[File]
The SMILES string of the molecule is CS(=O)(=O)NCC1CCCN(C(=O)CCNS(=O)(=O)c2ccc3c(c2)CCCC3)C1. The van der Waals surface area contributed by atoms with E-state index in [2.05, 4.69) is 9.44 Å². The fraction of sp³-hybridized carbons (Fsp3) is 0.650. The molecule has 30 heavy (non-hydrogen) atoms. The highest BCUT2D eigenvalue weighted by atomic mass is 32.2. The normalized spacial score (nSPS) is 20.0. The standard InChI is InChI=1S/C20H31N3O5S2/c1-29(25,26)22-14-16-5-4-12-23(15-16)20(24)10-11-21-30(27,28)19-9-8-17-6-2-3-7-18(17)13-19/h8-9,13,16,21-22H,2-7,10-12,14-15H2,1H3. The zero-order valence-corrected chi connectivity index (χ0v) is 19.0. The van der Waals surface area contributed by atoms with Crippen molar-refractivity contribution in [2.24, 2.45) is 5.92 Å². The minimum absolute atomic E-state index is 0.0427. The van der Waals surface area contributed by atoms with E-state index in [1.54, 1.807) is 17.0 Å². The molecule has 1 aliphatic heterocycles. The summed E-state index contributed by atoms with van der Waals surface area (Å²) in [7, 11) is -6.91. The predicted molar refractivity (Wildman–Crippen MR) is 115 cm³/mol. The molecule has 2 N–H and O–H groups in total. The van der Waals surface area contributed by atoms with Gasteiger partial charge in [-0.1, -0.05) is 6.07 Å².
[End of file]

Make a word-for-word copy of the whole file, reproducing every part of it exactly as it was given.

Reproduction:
The SMILES string of the molecule is CS(=O)(=O)NCC1CCCN(C(=O)CCNS(=O)(=O)c2ccc3c(c2)CCCC3)C1. The van der Waals surface area contributed by atoms with E-state index in [2.05, 4.69) is 9.44 Å². The fraction of sp³-hybridized carbons (Fsp3) is 0.650. The molecule has 30 heavy (non-hydrogen) atoms. The highest BCUT2D eigenvalue weighted by atomic mass is 32.2. The normalized spacial score (nSPS) is 20.0. The standard InChI is InChI=1S/C20H31N3O5S2/c1-29(25,26)22-14-16-5-4-12-23(15-16)20(24)10-11-21-30(27,28)19-9-8-17-6-2-3-7-18(17)13-19/h8-9,13,16,21-22H,2-7,10-12,14-15H2,1H3. The zero-order valence-corrected chi connectivity index (χ0v) is 19.0. The van der Waals surface area contributed by atoms with Crippen molar-refractivity contribution in [2.24, 2.45) is 5.92 Å². The minimum absolute atomic E-state index is 0.0427. The van der Waals surface area contributed by atoms with E-state index in [1.54, 1.807) is 17.0 Å². The molecule has 1 aliphatic heterocycles. The summed E-state index contributed by atoms with van der Waals surface area (Å²) in [7, 11) is -6.91. The predicted molar refractivity (Wildman–Crippen MR) is 115 cm³/mol. The molecule has 2 N–H and O–H groups in total. The van der Waals surface area contributed by atoms with Gasteiger partial charge in [-0.1, -0.05) is 6.07 Å².